One other point, and I have come to this after many years of thought. It’s derived from the way I cringe when I am introduced to someone as ‘a critic’. The word seems so loaded with negativity, as if the critic is meant to be an expert in ‘all things wrong’. I have weaseled my way out of this, and I think it is sound intellectually, by countering with the argument that the critic’s most important job is to be the first person to say, not ‘no’, but ‘YES’! It takes a lot more guts and courage to put your reputation on the line by being the first person to stand up at the stalls and shout ‘bravo’ to a young actor’s professional debut, or announce in your writing why you think what you just saw was a breakthrough production by an emerging director.
Further, to mock Buried City the way Jane Simmons (author of Shit on your Play) does, exposes the faults in the framework she uses to construct her reviews. Sure, a lot of other people didn’t care for the production either, or thought it was incomplete in its realisation. But no-one with any real knowledge of theatre practice in Sydney would be so dismissive of any work produced by Urban Theatre Projects. Or of Benedict Andrews for that matter in her review of The Seagull. Like it or love it – who cares! Why do you like it or love it? Tell us that. Anyone can swan around in a classroom at an elite school, being impressive to pimply teenagers. Dumping on any show is also quite easy. Trying to find a new way to make theatre – which is happening right now in this city by a highly talented emerging generation of theatre makers – deserves encouragement and guidance. Not from a starting position (as indicated by the blog’s title) of pontificating contempt.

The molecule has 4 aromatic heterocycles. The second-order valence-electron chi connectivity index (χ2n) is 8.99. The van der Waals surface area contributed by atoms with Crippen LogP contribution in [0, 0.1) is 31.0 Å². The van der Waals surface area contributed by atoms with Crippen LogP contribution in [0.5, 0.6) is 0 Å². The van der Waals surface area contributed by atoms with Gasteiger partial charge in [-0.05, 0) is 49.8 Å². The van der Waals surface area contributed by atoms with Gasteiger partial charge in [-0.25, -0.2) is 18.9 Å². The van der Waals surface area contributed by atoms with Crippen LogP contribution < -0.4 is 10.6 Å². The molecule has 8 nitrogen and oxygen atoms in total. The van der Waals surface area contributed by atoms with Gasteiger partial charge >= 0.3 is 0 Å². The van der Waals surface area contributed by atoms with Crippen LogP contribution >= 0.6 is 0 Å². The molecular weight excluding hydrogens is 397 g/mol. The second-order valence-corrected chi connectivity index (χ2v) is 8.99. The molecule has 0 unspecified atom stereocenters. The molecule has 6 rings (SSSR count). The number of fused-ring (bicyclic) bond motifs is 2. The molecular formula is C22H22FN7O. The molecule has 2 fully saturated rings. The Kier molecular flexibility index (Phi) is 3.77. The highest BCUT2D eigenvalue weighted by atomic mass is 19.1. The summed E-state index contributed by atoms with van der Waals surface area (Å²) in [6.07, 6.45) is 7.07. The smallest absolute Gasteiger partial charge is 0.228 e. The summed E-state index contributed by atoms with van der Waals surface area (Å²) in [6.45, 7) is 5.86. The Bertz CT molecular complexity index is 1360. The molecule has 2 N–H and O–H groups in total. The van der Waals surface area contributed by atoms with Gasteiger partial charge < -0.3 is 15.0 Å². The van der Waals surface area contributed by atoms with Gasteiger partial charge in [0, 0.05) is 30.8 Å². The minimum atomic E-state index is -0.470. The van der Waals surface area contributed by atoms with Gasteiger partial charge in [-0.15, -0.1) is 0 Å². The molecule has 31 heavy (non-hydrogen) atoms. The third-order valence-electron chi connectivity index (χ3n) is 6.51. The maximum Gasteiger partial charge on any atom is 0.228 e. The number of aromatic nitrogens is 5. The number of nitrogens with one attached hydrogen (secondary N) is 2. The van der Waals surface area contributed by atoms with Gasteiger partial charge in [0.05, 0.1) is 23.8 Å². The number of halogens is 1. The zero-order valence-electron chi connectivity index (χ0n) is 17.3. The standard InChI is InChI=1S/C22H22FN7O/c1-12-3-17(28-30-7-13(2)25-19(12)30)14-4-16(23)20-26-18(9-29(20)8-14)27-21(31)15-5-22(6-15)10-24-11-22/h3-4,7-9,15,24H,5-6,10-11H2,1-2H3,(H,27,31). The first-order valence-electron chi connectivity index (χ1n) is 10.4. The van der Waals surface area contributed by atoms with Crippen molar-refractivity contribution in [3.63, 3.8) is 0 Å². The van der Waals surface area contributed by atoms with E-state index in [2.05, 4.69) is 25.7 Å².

I had a lot more I wanted to say here, I’ve seen a lot of new stuff and been engaged in some quite interesting activities these past two weeks. So I will try and get back here soon, knowing that my working hours right now are meant to be devoted to my job at the National Library.